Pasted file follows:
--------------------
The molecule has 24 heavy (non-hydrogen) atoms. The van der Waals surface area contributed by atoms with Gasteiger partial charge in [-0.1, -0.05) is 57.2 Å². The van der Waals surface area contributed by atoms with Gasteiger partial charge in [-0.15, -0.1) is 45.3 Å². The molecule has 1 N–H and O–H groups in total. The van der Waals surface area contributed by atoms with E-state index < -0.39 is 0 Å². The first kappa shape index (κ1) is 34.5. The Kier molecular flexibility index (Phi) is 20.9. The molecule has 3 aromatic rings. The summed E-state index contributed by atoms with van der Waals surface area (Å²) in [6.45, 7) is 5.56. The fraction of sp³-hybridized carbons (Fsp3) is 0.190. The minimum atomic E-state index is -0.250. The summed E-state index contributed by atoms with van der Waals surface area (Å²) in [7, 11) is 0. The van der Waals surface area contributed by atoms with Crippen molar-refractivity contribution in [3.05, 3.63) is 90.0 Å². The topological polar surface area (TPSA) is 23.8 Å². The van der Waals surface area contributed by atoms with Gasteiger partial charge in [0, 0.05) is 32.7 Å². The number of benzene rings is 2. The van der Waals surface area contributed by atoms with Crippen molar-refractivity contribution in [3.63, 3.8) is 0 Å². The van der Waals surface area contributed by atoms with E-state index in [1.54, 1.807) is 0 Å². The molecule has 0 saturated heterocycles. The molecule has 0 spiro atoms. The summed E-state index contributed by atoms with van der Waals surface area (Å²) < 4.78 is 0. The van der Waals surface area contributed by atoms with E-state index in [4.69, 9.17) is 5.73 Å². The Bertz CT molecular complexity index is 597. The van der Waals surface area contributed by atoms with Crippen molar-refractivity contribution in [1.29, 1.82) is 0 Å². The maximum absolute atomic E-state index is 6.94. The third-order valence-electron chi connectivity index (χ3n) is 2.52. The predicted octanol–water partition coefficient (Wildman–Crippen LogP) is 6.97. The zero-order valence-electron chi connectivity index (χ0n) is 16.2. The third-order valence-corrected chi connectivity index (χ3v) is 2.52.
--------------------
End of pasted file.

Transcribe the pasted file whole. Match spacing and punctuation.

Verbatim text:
The molecule has 24 heavy (non-hydrogen) atoms. The van der Waals surface area contributed by atoms with Gasteiger partial charge in [-0.1, -0.05) is 57.2 Å². The van der Waals surface area contributed by atoms with Gasteiger partial charge in [-0.15, -0.1) is 45.3 Å². The molecule has 1 N–H and O–H groups in total. The van der Waals surface area contributed by atoms with E-state index < -0.39 is 0 Å². The first kappa shape index (κ1) is 34.5. The Kier molecular flexibility index (Phi) is 20.9. The molecule has 3 aromatic rings. The summed E-state index contributed by atoms with van der Waals surface area (Å²) in [6.45, 7) is 5.56. The fraction of sp³-hybridized carbons (Fsp3) is 0.190. The minimum atomic E-state index is -0.250. The summed E-state index contributed by atoms with van der Waals surface area (Å²) in [7, 11) is 0. The van der Waals surface area contributed by atoms with Crippen molar-refractivity contribution in [3.05, 3.63) is 90.0 Å². The topological polar surface area (TPSA) is 23.8 Å². The van der Waals surface area contributed by atoms with Gasteiger partial charge in [0, 0.05) is 32.7 Å². The number of benzene rings is 2. The van der Waals surface area contributed by atoms with Crippen molar-refractivity contribution in [3.63, 3.8) is 0 Å². The van der Waals surface area contributed by atoms with E-state index in [1.54, 1.807) is 0 Å². The molecule has 0 saturated heterocycles. The molecule has 0 spiro atoms. The summed E-state index contributed by atoms with van der Waals surface area (Å²) < 4.78 is 0. The van der Waals surface area contributed by atoms with E-state index in [4.69, 9.17) is 5.73 Å². The Bertz CT molecular complexity index is 597. The van der Waals surface area contributed by atoms with Crippen molar-refractivity contribution in [1.29, 1.82) is 0 Å². The maximum absolute atomic E-state index is 6.94. The third-order valence-electron chi connectivity index (χ3n) is 2.52. The predicted octanol–water partition coefficient (Wildman–Crippen LogP) is 6.97. The zero-order valence-electron chi connectivity index (χ0n) is 16.2. The third-order valence-corrected chi connectivity index (χ3v) is 2.52.